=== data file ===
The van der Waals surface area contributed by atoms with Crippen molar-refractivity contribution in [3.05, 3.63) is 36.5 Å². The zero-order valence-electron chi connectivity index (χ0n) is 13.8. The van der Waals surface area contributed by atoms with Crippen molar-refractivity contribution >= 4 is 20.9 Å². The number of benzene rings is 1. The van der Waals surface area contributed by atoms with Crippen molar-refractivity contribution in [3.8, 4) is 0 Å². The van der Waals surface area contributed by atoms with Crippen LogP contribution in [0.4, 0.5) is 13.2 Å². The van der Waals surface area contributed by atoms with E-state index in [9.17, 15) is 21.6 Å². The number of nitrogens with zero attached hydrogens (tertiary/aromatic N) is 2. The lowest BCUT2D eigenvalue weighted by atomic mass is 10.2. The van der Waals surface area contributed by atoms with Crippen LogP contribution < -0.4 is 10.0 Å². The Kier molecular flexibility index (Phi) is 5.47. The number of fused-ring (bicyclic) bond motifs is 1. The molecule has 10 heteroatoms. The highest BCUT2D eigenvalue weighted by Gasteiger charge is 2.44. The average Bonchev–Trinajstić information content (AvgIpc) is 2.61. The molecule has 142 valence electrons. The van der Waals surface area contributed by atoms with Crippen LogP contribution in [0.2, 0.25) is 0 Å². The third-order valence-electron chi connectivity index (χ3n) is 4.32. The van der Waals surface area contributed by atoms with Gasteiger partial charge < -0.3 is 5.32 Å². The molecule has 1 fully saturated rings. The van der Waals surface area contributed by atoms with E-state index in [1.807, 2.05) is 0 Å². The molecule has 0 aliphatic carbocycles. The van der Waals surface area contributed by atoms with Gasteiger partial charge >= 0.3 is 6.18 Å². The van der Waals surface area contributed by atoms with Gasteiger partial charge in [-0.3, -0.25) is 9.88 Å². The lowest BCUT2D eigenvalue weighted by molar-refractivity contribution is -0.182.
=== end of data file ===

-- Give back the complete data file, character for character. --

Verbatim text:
The van der Waals surface area contributed by atoms with Crippen molar-refractivity contribution in [3.05, 3.63) is 36.5 Å². The zero-order valence-electron chi connectivity index (χ0n) is 13.8. The van der Waals surface area contributed by atoms with Crippen molar-refractivity contribution >= 4 is 20.9 Å². The number of benzene rings is 1. The van der Waals surface area contributed by atoms with Crippen molar-refractivity contribution in [3.8, 4) is 0 Å². The van der Waals surface area contributed by atoms with Crippen LogP contribution in [0.4, 0.5) is 13.2 Å². The van der Waals surface area contributed by atoms with E-state index in [9.17, 15) is 21.6 Å². The number of nitrogens with zero attached hydrogens (tertiary/aromatic N) is 2. The lowest BCUT2D eigenvalue weighted by atomic mass is 10.2. The van der Waals surface area contributed by atoms with Crippen LogP contribution < -0.4 is 10.0 Å². The Kier molecular flexibility index (Phi) is 5.47. The number of fused-ring (bicyclic) bond motifs is 1. The molecule has 10 heteroatoms. The highest BCUT2D eigenvalue weighted by Gasteiger charge is 2.44. The average Bonchev–Trinajstić information content (AvgIpc) is 2.61. The molecule has 142 valence electrons. The van der Waals surface area contributed by atoms with Crippen LogP contribution in [0.2, 0.25) is 0 Å². The third-order valence-electron chi connectivity index (χ3n) is 4.32. The van der Waals surface area contributed by atoms with Gasteiger partial charge < -0.3 is 5.32 Å². The molecule has 1 fully saturated rings. The van der Waals surface area contributed by atoms with E-state index in [1.807, 2.05) is 0 Å². The molecule has 0 aliphatic carbocycles. The van der Waals surface area contributed by atoms with Gasteiger partial charge >= 0.3 is 6.18 Å². The van der Waals surface area contributed by atoms with Gasteiger partial charge in [-0.3, -0.25) is 9.88 Å². The lowest BCUT2D eigenvalue weighted by molar-refractivity contribution is -0.182.